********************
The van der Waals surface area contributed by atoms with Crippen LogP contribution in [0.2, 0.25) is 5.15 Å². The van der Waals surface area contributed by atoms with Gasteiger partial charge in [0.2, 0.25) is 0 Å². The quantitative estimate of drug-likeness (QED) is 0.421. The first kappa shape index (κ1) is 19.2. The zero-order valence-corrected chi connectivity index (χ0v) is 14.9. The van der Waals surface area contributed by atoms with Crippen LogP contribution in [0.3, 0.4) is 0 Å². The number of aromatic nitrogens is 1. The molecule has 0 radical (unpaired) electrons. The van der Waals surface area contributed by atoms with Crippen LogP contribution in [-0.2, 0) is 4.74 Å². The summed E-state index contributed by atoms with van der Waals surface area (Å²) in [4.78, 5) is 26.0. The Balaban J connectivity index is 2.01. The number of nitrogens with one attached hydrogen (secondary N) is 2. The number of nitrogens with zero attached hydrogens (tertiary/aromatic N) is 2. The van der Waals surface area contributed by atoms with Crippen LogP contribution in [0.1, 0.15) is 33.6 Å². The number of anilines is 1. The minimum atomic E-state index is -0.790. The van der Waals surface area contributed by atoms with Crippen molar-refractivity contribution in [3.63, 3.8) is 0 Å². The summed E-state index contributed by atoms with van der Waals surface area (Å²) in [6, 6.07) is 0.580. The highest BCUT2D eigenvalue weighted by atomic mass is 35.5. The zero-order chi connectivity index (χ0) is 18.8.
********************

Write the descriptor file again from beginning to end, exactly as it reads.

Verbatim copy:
The van der Waals surface area contributed by atoms with Crippen LogP contribution in [0.2, 0.25) is 5.15 Å². The van der Waals surface area contributed by atoms with Gasteiger partial charge in [0.2, 0.25) is 0 Å². The quantitative estimate of drug-likeness (QED) is 0.421. The first kappa shape index (κ1) is 19.2. The zero-order valence-corrected chi connectivity index (χ0v) is 14.9. The van der Waals surface area contributed by atoms with Crippen LogP contribution in [0.3, 0.4) is 0 Å². The number of aromatic nitrogens is 1. The molecule has 0 radical (unpaired) electrons. The van der Waals surface area contributed by atoms with Crippen LogP contribution in [-0.2, 0) is 4.74 Å². The summed E-state index contributed by atoms with van der Waals surface area (Å²) in [4.78, 5) is 26.0. The Balaban J connectivity index is 2.01. The number of nitrogens with one attached hydrogen (secondary N) is 2. The number of nitrogens with zero attached hydrogens (tertiary/aromatic N) is 2. The van der Waals surface area contributed by atoms with Crippen LogP contribution in [0.1, 0.15) is 33.6 Å². The number of anilines is 1. The minimum atomic E-state index is -0.790. The van der Waals surface area contributed by atoms with Crippen molar-refractivity contribution in [3.63, 3.8) is 0 Å². The summed E-state index contributed by atoms with van der Waals surface area (Å²) in [6, 6.07) is 0.580. The highest BCUT2D eigenvalue weighted by atomic mass is 35.5. The zero-order chi connectivity index (χ0) is 18.8.